Joseph was thus left fatherless when he was a boy six years old. As a boy he had not the privilege of going every day to school or of playing peacefully in the door-yard of his home. Mobs drove them out of Missouri, and then out of Nauvoo. They had little peace. Two years after his father had been killed, Joseph’s mother, with her family, had to leave her home, along with the Saints, and undertake the long westward journey. Although Joseph was only eight years old at the time, he successfully drove a team of oxen for three hundred miles over the rolling prairies of Iowa. This was not an easy task for the boy, for the road was often steep or muddy, and many older drivers had breakdowns on the way.
In chapter 27 of this history you are told of the Saints stopping for a time at Winter Quarters, getting ready to move westward. Joseph and his mother were with them. Most of his time was spent in herding his mother’s cattle. And he was a good herdboy, too. He saw to it that none of them was lost. There were Indians in that country then, and often they would steal cattle and horses. One day Joseph had a narrow escape. It happened this way:
Joseph and another boy had driven their cattle to the herd-grounds, and they were having a good time on their horses which they rode. Suddenly, they heard the whoop of Indians. On looking up, they saw a band of about thirty savages riding toward them. They were naked, their bodies daubed with clay and their hair and faces painted! Joseph’s first thought was not about himself, but about his cattle. If the Indians should drive off his cattle, the family would not be able to go to the Valley next spring. So, off he rode to try to save his stock, the Indians coming in the same direction. They whooped and yelled so that the cattle ran off in great fright. Then the Indians singled out Joseph, for they wanted his horse, which was a good one and could run. The chase was now on in earnest. Joseph turned. Some of the Indians followed, while others slacked to head him off. Soon he was between two parties of Indians. After a time they closed in on him. One of the Indians took him by the arm, and another by the leg, and lifted him from his horse, letting him fall to the ground. The horses jumped over him, but did not hurt him. The Indians rode off with the horse, but did not get the cattle.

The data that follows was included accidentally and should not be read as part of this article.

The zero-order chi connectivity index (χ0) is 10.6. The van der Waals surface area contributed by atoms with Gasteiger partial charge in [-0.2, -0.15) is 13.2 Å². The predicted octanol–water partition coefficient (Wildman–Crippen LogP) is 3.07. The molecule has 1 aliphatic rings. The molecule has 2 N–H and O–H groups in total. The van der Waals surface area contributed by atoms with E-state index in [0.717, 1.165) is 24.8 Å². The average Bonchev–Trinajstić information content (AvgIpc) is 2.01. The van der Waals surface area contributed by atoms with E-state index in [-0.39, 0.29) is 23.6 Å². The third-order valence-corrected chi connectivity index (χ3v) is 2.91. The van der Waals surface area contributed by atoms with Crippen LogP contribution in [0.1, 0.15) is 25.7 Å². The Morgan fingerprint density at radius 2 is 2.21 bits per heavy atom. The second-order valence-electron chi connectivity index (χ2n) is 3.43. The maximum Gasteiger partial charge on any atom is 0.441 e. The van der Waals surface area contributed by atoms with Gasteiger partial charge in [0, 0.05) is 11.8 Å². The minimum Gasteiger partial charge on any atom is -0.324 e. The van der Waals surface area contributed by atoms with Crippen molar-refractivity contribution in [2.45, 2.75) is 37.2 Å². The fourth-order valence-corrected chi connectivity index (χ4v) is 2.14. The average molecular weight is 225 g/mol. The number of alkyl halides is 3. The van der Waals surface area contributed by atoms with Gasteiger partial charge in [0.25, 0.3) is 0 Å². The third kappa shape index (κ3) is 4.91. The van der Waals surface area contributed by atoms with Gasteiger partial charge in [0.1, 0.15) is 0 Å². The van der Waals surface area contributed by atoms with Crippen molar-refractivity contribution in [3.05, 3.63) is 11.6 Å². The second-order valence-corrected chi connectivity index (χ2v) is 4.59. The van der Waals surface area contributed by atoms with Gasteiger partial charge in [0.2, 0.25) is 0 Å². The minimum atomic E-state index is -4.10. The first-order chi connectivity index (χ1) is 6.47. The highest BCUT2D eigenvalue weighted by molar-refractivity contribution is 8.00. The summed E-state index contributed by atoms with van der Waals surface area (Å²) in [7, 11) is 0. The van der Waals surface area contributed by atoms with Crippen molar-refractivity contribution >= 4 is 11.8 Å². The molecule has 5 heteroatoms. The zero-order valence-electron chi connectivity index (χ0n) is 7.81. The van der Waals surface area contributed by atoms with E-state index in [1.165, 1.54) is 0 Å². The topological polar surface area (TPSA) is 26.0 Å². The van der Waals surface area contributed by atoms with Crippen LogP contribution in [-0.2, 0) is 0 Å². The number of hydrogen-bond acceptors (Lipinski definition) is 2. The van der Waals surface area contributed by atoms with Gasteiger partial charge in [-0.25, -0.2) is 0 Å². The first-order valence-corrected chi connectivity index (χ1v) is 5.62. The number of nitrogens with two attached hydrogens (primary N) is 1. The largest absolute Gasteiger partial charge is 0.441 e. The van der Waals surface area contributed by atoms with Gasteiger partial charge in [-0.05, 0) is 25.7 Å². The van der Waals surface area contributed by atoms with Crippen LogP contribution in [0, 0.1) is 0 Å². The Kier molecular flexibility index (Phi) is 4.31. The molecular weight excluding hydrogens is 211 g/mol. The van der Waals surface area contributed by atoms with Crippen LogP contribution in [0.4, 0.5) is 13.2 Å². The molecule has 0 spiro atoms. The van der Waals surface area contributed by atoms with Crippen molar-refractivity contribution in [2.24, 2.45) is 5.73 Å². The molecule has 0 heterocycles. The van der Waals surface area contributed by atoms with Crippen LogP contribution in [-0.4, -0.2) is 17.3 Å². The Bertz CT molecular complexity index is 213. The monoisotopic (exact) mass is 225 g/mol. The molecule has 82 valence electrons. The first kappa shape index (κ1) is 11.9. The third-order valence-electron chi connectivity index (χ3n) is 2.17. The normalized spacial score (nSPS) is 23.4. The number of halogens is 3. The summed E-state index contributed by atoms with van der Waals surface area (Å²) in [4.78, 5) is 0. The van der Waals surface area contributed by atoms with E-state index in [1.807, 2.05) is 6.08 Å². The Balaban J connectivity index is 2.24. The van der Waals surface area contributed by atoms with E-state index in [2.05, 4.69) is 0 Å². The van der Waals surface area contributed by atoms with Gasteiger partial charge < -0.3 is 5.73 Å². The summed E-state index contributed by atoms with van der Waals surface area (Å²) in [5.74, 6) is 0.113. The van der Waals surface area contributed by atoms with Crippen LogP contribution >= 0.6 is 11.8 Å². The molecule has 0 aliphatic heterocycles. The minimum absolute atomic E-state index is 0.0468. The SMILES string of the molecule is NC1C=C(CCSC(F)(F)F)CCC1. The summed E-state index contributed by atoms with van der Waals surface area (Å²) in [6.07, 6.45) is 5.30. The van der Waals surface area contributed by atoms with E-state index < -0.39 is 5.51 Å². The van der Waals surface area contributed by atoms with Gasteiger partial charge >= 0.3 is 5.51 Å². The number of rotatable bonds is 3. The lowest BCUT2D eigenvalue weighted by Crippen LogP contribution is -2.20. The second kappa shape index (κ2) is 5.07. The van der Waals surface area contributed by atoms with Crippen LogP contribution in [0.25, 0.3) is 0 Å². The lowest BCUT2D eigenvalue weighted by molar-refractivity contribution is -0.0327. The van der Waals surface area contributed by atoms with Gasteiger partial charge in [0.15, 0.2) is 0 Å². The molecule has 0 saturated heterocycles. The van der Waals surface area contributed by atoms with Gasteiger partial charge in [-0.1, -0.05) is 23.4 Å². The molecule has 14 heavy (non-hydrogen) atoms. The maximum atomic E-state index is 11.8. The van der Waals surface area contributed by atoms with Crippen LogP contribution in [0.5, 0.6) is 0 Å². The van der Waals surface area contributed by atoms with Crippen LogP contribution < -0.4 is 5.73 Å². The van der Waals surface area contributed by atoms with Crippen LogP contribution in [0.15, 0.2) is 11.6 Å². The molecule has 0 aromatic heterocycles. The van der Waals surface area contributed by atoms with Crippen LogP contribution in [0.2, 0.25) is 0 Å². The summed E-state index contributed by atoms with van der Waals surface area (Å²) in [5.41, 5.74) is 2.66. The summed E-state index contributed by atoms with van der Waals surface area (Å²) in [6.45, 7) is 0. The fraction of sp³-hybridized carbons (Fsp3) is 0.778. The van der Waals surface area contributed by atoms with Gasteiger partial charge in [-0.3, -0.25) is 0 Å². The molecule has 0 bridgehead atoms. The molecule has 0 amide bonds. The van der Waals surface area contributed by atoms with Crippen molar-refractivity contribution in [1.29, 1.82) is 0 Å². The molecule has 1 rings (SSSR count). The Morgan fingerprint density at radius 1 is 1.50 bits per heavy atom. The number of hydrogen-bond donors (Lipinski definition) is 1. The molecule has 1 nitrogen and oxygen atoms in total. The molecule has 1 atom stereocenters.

This is only one of the many thrilling incidents in the life of President Smith as a boy. When his mother was ready to move West, Joseph drove two yoke of oxen hitched to a heavily loaded wagon across the plains, a distance of one thousand miles. He drove into Salt Lake City September 23, 1848.
In those early days, even the boys had to work hard to help make a living in the new country. Joseph again herded cattle, besides doing work on the farm and in the canyon. How, then, did the boy get his education? Crossing the plains, when they were resting in the tent or by the camp fire, Joseph’s mother taught him to read the Bible, and from that day to this, he has been reading good books. You see, he started early in the reading of the best books, and that means a lot. Joseph’s mother was a very good and wise woman, and he says that much of his success in life is due to her teachings, and the fact that he heeded her counsels.